Tibetans to Elect Government in Exile

By Brooks Boliek
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Tibetan spiritual leader the Dalai Lama gestures as he is greeted by well-wishers at Kangra Airport in Dharamsala, India, March 13, 2016.
Tibetan spiritual leader the Dalai Lama gestures as he is greeted by well-wishers at Kangra Airport in Dharamsala, India, March 13, 2016.

In an effort to keep alive their struggle for greater freedom under Chinese rule, tens of thousands of Tibetan expatriates will vote for new exile leadership on Sunday in Dharamsala, India.

While the election is the second direct election of a leader in exile, it has growing importance the Dalai Lama announcement in 2011 that he was handing over his political authority to a democratically-elected government.

The 80-year-old monk and Nobel Laureate has stepped back from the limelight amid questions about his health and uncertainty over his successor. Tibetan Buddhism holds that the soul of a senior lama is reincarnated in the body of a child after he dies.

While the Dali Lama will remain as the Tibetan spiritual leader, Sunday’s vote will select a political leader known as a "Sikyong,” who will be solely responsible for political and diplomatic decisions for the government-in-exile known as the Central Tibetan Administration.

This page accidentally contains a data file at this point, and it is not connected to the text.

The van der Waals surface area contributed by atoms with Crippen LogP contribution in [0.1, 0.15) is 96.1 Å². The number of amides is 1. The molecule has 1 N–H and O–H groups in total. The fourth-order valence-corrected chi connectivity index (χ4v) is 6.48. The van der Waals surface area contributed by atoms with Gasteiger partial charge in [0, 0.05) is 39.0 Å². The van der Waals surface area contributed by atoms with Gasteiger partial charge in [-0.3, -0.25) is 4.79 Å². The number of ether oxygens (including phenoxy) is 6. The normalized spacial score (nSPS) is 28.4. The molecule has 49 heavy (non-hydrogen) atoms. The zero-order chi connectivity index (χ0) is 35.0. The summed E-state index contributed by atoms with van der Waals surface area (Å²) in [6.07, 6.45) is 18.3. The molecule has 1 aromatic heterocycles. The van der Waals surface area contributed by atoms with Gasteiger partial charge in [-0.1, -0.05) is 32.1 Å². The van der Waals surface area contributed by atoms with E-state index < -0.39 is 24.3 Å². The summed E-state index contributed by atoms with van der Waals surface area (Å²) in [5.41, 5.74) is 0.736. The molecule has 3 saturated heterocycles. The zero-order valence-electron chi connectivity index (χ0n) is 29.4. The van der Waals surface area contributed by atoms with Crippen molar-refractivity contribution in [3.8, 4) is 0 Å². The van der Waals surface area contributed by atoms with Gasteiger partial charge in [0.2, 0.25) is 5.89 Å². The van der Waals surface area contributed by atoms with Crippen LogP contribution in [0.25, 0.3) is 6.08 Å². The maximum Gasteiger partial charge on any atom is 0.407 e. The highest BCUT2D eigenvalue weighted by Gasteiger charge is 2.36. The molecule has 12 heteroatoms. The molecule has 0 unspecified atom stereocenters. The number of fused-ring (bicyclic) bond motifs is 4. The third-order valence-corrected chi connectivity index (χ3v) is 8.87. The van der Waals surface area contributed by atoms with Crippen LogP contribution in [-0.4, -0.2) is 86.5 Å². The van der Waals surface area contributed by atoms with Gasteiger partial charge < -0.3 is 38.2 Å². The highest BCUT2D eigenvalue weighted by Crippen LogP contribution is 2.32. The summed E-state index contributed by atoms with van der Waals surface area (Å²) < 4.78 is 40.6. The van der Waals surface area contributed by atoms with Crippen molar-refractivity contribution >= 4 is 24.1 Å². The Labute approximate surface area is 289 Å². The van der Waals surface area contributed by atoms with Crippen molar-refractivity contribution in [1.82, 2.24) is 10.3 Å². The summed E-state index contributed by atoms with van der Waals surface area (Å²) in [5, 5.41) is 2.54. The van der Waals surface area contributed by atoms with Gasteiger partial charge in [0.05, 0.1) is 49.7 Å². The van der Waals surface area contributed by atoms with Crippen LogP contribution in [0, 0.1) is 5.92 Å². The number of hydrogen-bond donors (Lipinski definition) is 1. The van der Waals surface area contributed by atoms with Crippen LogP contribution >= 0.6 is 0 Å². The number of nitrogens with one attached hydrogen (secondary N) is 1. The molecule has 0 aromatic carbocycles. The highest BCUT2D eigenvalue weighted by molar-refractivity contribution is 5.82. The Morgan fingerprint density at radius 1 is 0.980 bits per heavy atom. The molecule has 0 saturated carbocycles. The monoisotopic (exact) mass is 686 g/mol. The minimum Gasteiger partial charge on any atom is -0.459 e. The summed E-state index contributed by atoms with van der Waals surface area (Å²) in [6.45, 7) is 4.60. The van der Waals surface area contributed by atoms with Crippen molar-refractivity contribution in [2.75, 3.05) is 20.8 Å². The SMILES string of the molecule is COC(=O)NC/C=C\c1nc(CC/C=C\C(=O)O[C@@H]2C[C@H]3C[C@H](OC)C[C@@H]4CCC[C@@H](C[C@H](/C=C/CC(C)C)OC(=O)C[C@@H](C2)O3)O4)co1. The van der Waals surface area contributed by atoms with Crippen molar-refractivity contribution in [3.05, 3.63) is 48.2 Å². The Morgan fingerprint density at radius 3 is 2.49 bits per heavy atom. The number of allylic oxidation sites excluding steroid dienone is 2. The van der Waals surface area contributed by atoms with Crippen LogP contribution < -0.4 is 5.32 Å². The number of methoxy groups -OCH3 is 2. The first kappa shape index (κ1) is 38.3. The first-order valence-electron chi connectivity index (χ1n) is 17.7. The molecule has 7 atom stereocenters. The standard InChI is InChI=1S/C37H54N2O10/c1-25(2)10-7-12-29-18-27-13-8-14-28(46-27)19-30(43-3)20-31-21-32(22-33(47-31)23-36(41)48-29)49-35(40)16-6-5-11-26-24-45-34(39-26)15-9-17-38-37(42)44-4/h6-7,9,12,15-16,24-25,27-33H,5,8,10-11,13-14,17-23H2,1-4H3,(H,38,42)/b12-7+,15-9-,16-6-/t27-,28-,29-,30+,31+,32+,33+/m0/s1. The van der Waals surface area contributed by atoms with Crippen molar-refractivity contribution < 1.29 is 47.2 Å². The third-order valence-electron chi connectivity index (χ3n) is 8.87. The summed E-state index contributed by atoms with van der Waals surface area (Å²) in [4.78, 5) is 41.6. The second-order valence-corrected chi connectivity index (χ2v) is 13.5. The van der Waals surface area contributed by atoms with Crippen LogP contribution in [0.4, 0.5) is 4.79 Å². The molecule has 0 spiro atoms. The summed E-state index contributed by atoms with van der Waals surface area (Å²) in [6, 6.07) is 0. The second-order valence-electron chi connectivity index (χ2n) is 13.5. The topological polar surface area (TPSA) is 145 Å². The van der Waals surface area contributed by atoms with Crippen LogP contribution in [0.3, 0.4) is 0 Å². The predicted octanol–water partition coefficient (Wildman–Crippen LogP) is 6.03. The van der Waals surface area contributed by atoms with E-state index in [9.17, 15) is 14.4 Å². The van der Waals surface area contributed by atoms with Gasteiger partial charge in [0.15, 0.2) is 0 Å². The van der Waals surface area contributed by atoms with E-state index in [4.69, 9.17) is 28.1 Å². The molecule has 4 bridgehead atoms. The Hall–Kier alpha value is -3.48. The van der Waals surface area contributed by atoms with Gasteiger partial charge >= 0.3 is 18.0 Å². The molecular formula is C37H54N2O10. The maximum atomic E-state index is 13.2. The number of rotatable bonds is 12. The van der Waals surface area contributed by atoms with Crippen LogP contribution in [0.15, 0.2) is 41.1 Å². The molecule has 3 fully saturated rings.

Exiled Tibetans see the CTA as their legitimate government, despite the Chinese government’s attempt to marginalize it. It’s based in Dharamsala, where a community of Tibetans lives with the Dalai Lama.

On Thursday, Beijing said it has never recognized the Dalai Lama-backed Tibetan government-in-exile and asked countries around the world not to provide any "stage" to independence activists from Tibet, according to Mumbai’s dnaindia.com

"You must be quite clear about the position of Chinese government, that we have never recognized this so-called government-in-exile," Chinese Foreign Ministry spokesman Lu Kang said, according to the report.

Lobsang  Sangay, the leader of the Tibetan government-in-exile, who is seeking re-election, told Reuters that CTA is in it for the long haul.

"China will see that CTA is going to stay here for a long time and the Tibetan freedom struggle will be here for a long time," he said.

While China controls Tibet, the CTA is important as  a main avenue for the movement for greater autonomy for Tibet and the survival of Tibetans’ ancient culture.

The Sikyong will have his hands full rallying global support for Tibet's freedom struggle, strengthening ties with the host government India, and discouraging self-immolation by refugees protesting Beijing's ironclad control of Tibet. More than 140 Tibetans have set themselves on fire in grisly, usually fatal protests against Beijing rule.

According to Reuters, Sangay and his opponent, exile parliament speaker Penpa Tsering, both favor the "middle way" propagated by the Dalai Lama for more than 50 years that advocates nonviolence while seeking autonomy for Tibet, while stopping short of demanding full independence for their Himalayan homeland.





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